(Bloomberg) -- French lawmakers from the National Assembly voted in favor of a contact tracing app meant to contain the spread of the coronavirus, following an intense debate over privacy rights as the government prepares to lift more lockdown measures next week.The application, dubbed StopCovid, was designed by a state-led task force, including the leading phone carrier Orange SA, software company Dassault Systemes SE, as well as Inria, the institute for research in digital science and technology. User data collected on the app will be sent to the nation’s health authorities in a bid to contain any re-emergence of the deadly virus.National Assembly lawmakers backed the app use with 338 votes in favor and 215 votes against. The project has drawn criticism from privacy activists in France, who argue such tools accelerate state-surveillance technology on citizens. Digital Minister Cedric O defended the project and said it includes guarantees protecting privacy rights. He said downloading the app is voluntary and data collection and the app itself are both meant to be temporaryFrance started to relax lockdown rules on May 11 and Prime Minister Edouard Philippe is expected to further ease controls next week. The app will be available to download on June 1 on the Apple and Alphabet’s Google app stores, O said on Wednesday.Read More: Apple-Google Virus-Tracking Rules Put Apps in a Privacy BindStopCovid will work with a smartphone’s bluetooth technology and will send out an alert to its user if they come within a meter of a person carrying the virus for more than 15 minutes. In case of exposure, the user will be asked to self-isolate quickly, reach out to their doctor and get tested. The app received the backing from the privacy watchdog CNIL on Tuesday.The approval didn’t come without warnings from lawmakers. Damien Abad, member of the National Assembly for opposition party Les Republicains criticized the app, associating it with a “nightmarish Orwellian society,” of state surveillance in a debate before the vote on Wednesday. Other lawmakers like Virginie Duby-Muller argued this app wasn’t enough to compensate for a lack of testing since the pandemic struck.Read More: The World Embraces Contact-Tracing Technology to Fight Covid-19Contact tracing apps have had a mixed result across the world so far. Singapore was one of the first to launch TraceTogether in March but due to its relatively low adoption, a lockdown couldn’t be avoided in the country. In Australia, which launched its own tool last month, only one person has been identified using data from it, the Guardian reported on May 23. There are still “strong doubts” about StopCovid’s compatibility with similar apps from other European countries, O told lawmakers on Tuesday.The French app, which is similar to one being developed in the U.K., is designed by national players, unlike the apps in Switzerland and Germany, which are based on a platform jointly developed by Apple Inc. and Alphabet Inc.’s Google.Read More: France Says Apple Bluetooth Policy Is Blocking Virus TrackerO pushed for the homegrown solution and criticized Apple for not changing its bluetooth settings to allow the French state to ease its app’s use. France’s conflict with Apple is part of a broader debate about how much data U.S. tech giants should collect and who should have access to it.StopCovid is “too serious a hindrance to our right to secrecy,” Sacha Houlie, member of the National Assembly for Macron’s party said before the vote on Wednesday. “I fear the surveillance society.”For more articles like this, please visit us at bloomberg.comSubscribe now to stay ahead with the most trusted business news source.©2020 Bloomberg L.P.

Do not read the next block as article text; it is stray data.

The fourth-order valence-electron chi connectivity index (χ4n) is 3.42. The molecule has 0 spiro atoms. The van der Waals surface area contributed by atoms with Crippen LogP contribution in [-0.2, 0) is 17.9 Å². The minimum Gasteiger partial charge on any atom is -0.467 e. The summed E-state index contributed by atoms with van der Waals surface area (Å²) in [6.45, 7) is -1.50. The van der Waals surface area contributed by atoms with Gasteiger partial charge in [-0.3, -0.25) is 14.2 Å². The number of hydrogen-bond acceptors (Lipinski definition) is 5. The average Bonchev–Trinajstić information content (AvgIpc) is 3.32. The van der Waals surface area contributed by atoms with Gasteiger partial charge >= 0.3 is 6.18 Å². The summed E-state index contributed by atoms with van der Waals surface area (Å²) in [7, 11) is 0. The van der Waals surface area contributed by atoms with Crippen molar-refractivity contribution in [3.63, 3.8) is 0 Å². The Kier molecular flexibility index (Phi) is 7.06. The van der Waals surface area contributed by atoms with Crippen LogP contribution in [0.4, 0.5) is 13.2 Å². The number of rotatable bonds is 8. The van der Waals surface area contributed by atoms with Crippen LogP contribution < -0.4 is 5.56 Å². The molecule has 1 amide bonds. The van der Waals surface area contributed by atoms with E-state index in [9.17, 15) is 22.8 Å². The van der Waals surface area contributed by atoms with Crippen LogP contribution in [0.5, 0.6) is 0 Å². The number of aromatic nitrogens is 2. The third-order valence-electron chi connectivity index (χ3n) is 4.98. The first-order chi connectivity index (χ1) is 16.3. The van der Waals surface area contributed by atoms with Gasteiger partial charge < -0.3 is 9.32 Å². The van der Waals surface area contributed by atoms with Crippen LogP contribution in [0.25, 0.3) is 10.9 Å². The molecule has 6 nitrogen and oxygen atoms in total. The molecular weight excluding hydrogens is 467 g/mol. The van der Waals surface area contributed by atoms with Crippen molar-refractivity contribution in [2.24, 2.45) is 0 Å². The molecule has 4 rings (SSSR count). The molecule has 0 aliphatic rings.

(Bloomberg) -- Adobe Inc., the maker of Photoshop, said some of its applications were knocked offline Wednesday by “major” technical issues.There were four major issues, down from 13 earlier, and 12 minor issues affecting Creative Cloud, Experience Cloud, Adobe Services and the Adobe Experience Platform as of 2 p.m. in New York, the San Jose, California-based company said. Adobe’s engineers were also trying to resolve other potential issues in progress.“We’re working urgently to get back online as soon as possible,” Adobe told users in a tweet. A spokesman said the technical issues aren’t security related.Major public-cloud vendors Amazon.com Inc., Microsoft Corp. and Alphabet Inc.’s Google reported no service issues, so the problems appear to be isolated with the software company. Adobe’s shares declined 1.6% to $370.76. The stock gained 14% this year through Tuesday’s close.Millions of people rely on Adobe’s creative and document apps. The company said its Creative Cloud apps have been downloaded 376 million times, and users opened 250 million PDFs with an Adobe program in the last year. Many businesses use Adobe’s marketing, advertising and analytics tools, which were disrupted by the technical problems.For more articles like this, please visit us at bloomberg.comSubscribe now to stay ahead with the most trusted business news source.©2020 Bloomberg L.P.